"Just so, just so," interrupted Serapion. "But there is a fourth alternative you did not think of. Suppose now among these men there should be some shut up against their will, and what if I were one of those prisoners? I have asked you a great many questions and you have not hesitated to answer, and you may know how I got into this miserable cage and why I stay in it. I am the son of a good family, for my father was overseer of the granaries of this temple and was of Macedonian origin, but my mother was an Egyptian. I was born in an evil hour, on the twenty-seventh day of the month of Paophi, a day which it is said in the sacred books that it is an evil day and that the child that is born in it must be kept shut up or else it will die of a snake-bite. In consequence of this luckless prediction many of those born on the same day as myself were, like me, shut up at an early age in this cage. My father would very willingly have left me at liberty, but my uncle, a caster of horoscopes in the temple of Ptah, who was all in all in my mother's estimation, and his friends with him, found many other evil signs about my body, read misfortune for me in the stars, declared that the Hathors had destined me to nothing but evil, and set upon her so persistently that at last I was destined to the cloister--we lived here at Memphis. I owe this misery to my dear mother and it was out of pure affection that she brought it upon me. You look enquiringly at me--aye, boy! life will teach you too the lesson that the worst hate that can be turned against you often entails less harm upon you than blind tenderness which knows no reason. I learned to read and write, and all that is usually taught to the priests' sons, but never to accommodate myself to my lot, and I never shall.--Well, when my beard grew I succeeded in escaping and I lived for a time in the world. I have been even to Rome, to Carthage, and in Syria; but at last I longed to drink Nile-water once more and I returned to Egypt. Why? Because, fool that I was, I fancied that bread and water with captivity tasted better in my own country than cakes and wine with freedom in the land of the stranger.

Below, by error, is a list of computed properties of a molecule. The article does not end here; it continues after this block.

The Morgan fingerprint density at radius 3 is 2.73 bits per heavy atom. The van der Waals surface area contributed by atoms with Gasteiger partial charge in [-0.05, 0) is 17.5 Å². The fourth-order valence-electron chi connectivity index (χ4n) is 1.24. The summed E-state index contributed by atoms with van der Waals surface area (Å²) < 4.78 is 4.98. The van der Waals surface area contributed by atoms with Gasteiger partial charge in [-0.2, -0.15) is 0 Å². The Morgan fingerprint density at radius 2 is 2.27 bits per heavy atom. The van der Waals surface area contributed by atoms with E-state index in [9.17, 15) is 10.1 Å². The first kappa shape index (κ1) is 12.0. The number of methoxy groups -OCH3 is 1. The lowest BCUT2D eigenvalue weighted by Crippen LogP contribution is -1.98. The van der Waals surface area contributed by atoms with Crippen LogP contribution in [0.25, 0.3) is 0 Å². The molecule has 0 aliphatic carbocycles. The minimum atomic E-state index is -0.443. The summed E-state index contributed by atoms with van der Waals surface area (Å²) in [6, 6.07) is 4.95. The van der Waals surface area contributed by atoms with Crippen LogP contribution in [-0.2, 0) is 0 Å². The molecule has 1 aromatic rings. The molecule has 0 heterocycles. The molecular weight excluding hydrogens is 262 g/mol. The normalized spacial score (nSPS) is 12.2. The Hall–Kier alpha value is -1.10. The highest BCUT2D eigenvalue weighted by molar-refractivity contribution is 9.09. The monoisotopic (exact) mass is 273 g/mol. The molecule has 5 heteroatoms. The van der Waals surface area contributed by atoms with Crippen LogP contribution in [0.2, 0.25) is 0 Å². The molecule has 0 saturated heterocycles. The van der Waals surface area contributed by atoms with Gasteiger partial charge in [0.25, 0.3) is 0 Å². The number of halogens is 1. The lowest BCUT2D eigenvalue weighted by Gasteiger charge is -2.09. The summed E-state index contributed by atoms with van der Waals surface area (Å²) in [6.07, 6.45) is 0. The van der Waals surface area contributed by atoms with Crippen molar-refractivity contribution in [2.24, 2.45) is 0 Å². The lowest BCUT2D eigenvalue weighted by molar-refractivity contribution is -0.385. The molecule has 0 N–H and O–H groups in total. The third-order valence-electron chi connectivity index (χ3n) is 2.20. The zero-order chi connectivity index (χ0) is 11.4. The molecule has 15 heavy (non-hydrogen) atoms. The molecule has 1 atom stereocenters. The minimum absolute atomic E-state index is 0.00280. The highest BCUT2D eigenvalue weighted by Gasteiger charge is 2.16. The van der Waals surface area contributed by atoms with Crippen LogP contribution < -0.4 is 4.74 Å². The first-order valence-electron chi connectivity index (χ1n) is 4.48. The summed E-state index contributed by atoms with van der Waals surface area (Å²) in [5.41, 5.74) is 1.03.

"In my father's house I found only my mother still living, for my father had died of grief. Before my flight she had been a tall, fine woman, when I came home I found her faded and dying. Anxiety for me, a miserable wretch, had consumed her, said the physician--that was the hardest thing to bear. When at last the poor, good little woman, who could so fondly persuade me--a wild scamp--implored me on her death-bed to return to my retreat, I yielded, and swore to her that I would stay in my prison patiently to the end, for I am as water is in northern countries, a child may turn me with its little hand or else I am as hard and as cold as crystal. My old mother died soon after I had taken this oath. I kept my word as you see--and you have seen too how I endure my fate."